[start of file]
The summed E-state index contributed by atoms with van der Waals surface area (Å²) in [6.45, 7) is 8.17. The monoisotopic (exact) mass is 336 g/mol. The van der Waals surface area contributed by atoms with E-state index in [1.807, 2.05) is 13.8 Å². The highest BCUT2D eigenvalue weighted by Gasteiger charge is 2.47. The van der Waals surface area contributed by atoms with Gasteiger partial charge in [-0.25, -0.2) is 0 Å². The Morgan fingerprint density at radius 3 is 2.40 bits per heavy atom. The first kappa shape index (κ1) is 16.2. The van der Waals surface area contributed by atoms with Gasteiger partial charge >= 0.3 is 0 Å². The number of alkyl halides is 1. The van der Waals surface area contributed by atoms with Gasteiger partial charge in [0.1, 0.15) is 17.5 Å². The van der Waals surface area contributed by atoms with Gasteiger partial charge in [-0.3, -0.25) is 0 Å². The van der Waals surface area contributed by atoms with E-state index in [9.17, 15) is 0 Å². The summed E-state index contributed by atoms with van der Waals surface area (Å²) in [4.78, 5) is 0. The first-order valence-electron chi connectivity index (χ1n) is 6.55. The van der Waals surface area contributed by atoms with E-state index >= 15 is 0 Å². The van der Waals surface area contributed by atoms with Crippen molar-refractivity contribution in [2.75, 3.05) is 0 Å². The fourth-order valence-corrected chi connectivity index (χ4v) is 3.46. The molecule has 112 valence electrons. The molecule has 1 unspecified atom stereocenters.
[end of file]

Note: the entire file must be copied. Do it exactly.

The summed E-state index contributed by atoms with van der Waals surface area (Å²) in [6.45, 7) is 8.17. The monoisotopic (exact) mass is 336 g/mol. The van der Waals surface area contributed by atoms with E-state index in [1.807, 2.05) is 13.8 Å². The highest BCUT2D eigenvalue weighted by Gasteiger charge is 2.47. The van der Waals surface area contributed by atoms with Gasteiger partial charge in [-0.25, -0.2) is 0 Å². The Morgan fingerprint density at radius 3 is 2.40 bits per heavy atom. The first kappa shape index (κ1) is 16.2. The van der Waals surface area contributed by atoms with Gasteiger partial charge >= 0.3 is 0 Å². The number of alkyl halides is 1. The van der Waals surface area contributed by atoms with Gasteiger partial charge in [0.1, 0.15) is 17.5 Å². The van der Waals surface area contributed by atoms with Gasteiger partial charge in [-0.3, -0.25) is 0 Å². The van der Waals surface area contributed by atoms with E-state index in [9.17, 15) is 0 Å². The summed E-state index contributed by atoms with van der Waals surface area (Å²) in [4.78, 5) is 0. The first-order valence-electron chi connectivity index (χ1n) is 6.55. The van der Waals surface area contributed by atoms with E-state index >= 15 is 0 Å². The van der Waals surface area contributed by atoms with Crippen molar-refractivity contribution in [2.75, 3.05) is 0 Å². The fourth-order valence-corrected chi connectivity index (χ4v) is 3.46. The molecule has 112 valence electrons. The molecule has 1 unspecified atom stereocenters.